False start

Washington Republicans are looking out for themselves, first day of session shows

On Tuesday, the 115th Congress voted to adopt a package of rules for the new session. As expected, the panel voted along party lines. That includes 1st District Rep. Doug LaMalfa voting yea as minority Democrats decried a provision calling for fines for members who use electronic devices to take videos or photos on the House floor.

If this sounds familiar, it’s because it harks back to–and is a direct result of—Democrats’ day-long sit-in last June in protest of the House’s failure to take up the issue of gun control following a mass shooting in Orlando. The politicians violated longstanding rules by filming on the House floor during the day-long protest. That move came after Republicans virtually ignored the tragic events at the gay nightclub.

As the CN&R reported at the time, on the day after that deadly attack, LaMalfa took to the lectern in the House chamber to defend a Tehama County farmer accused of environmental crimes. In other words, a little more than 24 hours after the deadliest mass shooting in modern American history, our representative was back to business as usual. No mention of the tragedy that just ended the lives of 49 fellow Americans, no condolences to their families or friends. It’s as though the massacre at the Pulse nightclub had not taken place.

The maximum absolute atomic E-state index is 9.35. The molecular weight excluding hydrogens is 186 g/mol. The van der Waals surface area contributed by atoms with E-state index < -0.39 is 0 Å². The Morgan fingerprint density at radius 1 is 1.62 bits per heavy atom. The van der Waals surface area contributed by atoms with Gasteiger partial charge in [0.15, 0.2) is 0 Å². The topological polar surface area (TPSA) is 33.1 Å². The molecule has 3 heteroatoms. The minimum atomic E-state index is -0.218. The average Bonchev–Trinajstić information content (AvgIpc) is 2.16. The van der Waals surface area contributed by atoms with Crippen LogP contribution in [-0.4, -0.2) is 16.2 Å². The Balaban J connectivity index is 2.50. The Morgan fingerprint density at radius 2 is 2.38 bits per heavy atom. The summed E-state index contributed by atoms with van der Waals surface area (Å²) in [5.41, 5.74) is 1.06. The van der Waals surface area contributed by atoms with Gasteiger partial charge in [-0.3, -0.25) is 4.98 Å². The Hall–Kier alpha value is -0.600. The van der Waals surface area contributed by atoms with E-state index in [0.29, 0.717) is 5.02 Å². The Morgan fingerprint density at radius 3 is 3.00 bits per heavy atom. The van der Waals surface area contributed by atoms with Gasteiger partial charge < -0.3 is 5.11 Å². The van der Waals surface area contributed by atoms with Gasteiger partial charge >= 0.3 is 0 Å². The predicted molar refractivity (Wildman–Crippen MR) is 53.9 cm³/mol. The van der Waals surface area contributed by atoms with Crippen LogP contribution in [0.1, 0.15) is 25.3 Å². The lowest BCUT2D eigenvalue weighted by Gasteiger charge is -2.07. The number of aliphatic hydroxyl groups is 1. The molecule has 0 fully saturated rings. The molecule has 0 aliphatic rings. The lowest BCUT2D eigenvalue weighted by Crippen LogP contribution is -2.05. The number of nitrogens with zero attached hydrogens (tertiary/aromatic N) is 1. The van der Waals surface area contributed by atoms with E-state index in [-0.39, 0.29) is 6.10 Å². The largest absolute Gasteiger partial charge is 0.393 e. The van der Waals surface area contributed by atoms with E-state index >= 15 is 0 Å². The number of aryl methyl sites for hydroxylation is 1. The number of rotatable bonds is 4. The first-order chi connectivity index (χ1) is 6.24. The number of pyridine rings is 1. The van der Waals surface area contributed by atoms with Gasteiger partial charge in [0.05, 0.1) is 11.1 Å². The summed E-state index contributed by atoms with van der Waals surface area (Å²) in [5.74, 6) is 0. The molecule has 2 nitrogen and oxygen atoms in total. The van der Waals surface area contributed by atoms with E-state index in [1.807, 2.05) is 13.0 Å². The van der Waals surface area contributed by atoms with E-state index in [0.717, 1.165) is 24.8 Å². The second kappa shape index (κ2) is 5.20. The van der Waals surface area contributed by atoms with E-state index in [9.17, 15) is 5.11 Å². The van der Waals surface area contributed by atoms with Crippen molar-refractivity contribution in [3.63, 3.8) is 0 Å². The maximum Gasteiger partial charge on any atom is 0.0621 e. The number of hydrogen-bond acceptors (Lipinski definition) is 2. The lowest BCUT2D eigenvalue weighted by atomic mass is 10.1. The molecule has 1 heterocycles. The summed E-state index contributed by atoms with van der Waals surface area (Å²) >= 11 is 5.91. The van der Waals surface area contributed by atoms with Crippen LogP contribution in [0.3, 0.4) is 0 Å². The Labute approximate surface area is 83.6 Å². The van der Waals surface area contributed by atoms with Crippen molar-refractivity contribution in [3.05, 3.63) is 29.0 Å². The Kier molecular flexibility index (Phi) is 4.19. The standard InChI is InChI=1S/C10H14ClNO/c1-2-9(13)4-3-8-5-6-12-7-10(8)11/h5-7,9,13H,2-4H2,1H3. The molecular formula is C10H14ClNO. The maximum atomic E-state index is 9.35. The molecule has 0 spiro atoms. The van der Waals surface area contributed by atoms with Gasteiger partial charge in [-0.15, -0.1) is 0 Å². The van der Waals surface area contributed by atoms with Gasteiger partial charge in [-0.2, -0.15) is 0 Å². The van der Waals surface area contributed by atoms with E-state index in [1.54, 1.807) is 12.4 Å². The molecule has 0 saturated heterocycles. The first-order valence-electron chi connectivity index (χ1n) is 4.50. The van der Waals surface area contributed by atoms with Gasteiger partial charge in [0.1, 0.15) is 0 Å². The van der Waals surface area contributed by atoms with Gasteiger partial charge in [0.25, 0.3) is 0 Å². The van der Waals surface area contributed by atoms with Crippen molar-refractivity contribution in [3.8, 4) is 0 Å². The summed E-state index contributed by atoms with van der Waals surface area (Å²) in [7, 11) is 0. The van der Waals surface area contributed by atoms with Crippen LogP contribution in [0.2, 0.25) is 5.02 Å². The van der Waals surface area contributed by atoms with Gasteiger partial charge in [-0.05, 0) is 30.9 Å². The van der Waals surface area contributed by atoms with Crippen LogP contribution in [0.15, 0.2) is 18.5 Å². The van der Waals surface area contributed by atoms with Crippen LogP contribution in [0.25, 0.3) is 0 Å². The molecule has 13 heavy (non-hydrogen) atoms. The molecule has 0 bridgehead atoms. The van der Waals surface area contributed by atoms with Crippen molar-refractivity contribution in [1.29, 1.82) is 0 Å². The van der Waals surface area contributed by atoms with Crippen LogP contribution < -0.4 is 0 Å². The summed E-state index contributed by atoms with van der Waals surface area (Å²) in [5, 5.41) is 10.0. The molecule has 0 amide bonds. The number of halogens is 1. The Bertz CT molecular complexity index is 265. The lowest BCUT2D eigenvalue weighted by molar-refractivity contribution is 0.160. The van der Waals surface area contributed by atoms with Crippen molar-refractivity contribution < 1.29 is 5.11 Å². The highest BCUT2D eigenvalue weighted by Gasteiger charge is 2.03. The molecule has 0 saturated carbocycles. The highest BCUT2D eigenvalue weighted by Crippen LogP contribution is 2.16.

In response to the Democrats’ demonstration, the GOP’s rules for this session call for a fine of up to $2,500 for each violation of the no-filming rule. Originally, Republicans also sought to dismantle the Office of Congressional Ethics, an independent watchdog. They changed course after broad outcry that included everyone from constituents to President-elect Donald Trump, who questioned the majority’s priorities.

So there you have it: The GOP’s agenda this session includes quashing dissent and making it harder to ferret out corruption. What a way to start the new year.